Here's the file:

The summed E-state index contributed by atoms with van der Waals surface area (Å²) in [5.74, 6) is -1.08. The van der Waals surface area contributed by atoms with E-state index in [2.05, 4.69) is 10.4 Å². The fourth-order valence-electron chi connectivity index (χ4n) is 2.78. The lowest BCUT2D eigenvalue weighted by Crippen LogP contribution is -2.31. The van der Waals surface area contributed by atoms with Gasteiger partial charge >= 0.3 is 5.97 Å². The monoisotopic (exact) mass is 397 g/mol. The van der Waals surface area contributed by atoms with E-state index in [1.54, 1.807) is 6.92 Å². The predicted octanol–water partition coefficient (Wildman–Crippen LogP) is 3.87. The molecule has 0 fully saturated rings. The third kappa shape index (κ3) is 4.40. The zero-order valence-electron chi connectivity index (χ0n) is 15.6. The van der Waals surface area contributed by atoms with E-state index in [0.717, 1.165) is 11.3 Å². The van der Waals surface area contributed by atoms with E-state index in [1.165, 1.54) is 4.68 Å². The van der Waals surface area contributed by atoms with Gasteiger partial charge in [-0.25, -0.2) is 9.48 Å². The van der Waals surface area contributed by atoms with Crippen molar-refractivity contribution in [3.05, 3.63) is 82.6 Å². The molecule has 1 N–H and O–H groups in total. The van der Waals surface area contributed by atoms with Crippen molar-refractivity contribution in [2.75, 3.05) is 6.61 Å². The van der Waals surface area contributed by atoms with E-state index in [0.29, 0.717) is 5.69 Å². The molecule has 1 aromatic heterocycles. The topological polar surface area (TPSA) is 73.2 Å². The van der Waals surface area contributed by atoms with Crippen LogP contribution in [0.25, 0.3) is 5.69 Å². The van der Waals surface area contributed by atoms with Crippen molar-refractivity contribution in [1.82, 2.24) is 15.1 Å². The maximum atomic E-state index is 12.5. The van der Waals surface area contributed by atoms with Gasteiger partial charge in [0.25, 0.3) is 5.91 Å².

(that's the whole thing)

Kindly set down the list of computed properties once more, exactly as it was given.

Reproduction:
The summed E-state index contributed by atoms with van der Waals surface area (Å²) in [5.74, 6) is -1.08. The van der Waals surface area contributed by atoms with E-state index in [2.05, 4.69) is 10.4 Å². The fourth-order valence-electron chi connectivity index (χ4n) is 2.78. The lowest BCUT2D eigenvalue weighted by Crippen LogP contribution is -2.31. The van der Waals surface area contributed by atoms with Gasteiger partial charge >= 0.3 is 5.97 Å². The monoisotopic (exact) mass is 397 g/mol. The van der Waals surface area contributed by atoms with E-state index in [1.54, 1.807) is 6.92 Å². The predicted octanol–water partition coefficient (Wildman–Crippen LogP) is 3.87. The molecule has 0 fully saturated rings. The third kappa shape index (κ3) is 4.40. The zero-order valence-electron chi connectivity index (χ0n) is 15.6. The van der Waals surface area contributed by atoms with E-state index in [0.717, 1.165) is 11.3 Å². The van der Waals surface area contributed by atoms with E-state index in [1.165, 1.54) is 4.68 Å². The van der Waals surface area contributed by atoms with Gasteiger partial charge in [-0.25, -0.2) is 9.48 Å². The van der Waals surface area contributed by atoms with Crippen molar-refractivity contribution in [3.05, 3.63) is 82.6 Å². The molecule has 1 N–H and O–H groups in total. The van der Waals surface area contributed by atoms with Crippen molar-refractivity contribution in [2.75, 3.05) is 6.61 Å². The van der Waals surface area contributed by atoms with E-state index in [0.29, 0.717) is 5.69 Å². The molecule has 1 aromatic heterocycles. The topological polar surface area (TPSA) is 73.2 Å². The van der Waals surface area contributed by atoms with Crippen LogP contribution in [0.25, 0.3) is 5.69 Å². The van der Waals surface area contributed by atoms with Crippen molar-refractivity contribution in [1.82, 2.24) is 15.1 Å². The maximum atomic E-state index is 12.5. The van der Waals surface area contributed by atoms with Gasteiger partial charge in [0.25, 0.3) is 5.91 Å².